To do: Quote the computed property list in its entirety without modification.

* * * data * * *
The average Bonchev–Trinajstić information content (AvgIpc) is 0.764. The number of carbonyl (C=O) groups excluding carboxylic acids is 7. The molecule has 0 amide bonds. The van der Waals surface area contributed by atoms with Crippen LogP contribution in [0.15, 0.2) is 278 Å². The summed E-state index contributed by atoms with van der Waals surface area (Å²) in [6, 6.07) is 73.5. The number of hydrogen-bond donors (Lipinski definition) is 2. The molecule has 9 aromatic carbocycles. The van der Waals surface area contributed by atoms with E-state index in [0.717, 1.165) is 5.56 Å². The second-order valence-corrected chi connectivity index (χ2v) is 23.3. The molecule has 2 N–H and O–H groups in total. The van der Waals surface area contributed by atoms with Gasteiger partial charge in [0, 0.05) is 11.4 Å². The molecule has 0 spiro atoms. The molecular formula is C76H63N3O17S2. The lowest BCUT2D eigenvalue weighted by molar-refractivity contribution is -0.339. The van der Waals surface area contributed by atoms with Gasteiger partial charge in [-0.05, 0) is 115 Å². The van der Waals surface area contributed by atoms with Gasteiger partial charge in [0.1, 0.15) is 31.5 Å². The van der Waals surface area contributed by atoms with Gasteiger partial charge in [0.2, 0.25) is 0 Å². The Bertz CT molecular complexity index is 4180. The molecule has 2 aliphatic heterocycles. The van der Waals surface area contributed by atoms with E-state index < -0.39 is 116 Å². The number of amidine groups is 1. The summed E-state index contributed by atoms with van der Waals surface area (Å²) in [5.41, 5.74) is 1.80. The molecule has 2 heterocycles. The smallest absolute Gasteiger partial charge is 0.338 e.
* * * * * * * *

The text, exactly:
The average Bonchev–Trinajstić information content (AvgIpc) is 0.764. The number of carbonyl (C=O) groups excluding carboxylic acids is 7. The molecule has 0 amide bonds. The van der Waals surface area contributed by atoms with Crippen LogP contribution in [0.15, 0.2) is 278 Å². The summed E-state index contributed by atoms with van der Waals surface area (Å²) in [6, 6.07) is 73.5. The number of hydrogen-bond donors (Lipinski definition) is 2. The molecule has 9 aromatic carbocycles. The van der Waals surface area contributed by atoms with E-state index in [0.717, 1.165) is 5.56 Å². The second-order valence-corrected chi connectivity index (χ2v) is 23.3. The molecule has 2 N–H and O–H groups in total. The van der Waals surface area contributed by atoms with Gasteiger partial charge in [0, 0.05) is 11.4 Å². The molecule has 0 spiro atoms. The molecular formula is C76H63N3O17S2. The lowest BCUT2D eigenvalue weighted by molar-refractivity contribution is -0.339. The van der Waals surface area contributed by atoms with Gasteiger partial charge in [-0.05, 0) is 115 Å². The van der Waals surface area contributed by atoms with Gasteiger partial charge in [0.1, 0.15) is 31.5 Å². The van der Waals surface area contributed by atoms with Gasteiger partial charge in [0.2, 0.25) is 0 Å². The Bertz CT molecular complexity index is 4180. The molecule has 2 aliphatic heterocycles. The van der Waals surface area contributed by atoms with E-state index < -0.39 is 116 Å². The number of amidine groups is 1. The summed E-state index contributed by atoms with van der Waals surface area (Å²) in [5.41, 5.74) is 1.80. The molecule has 2 heterocycles. The smallest absolute Gasteiger partial charge is 0.338 e.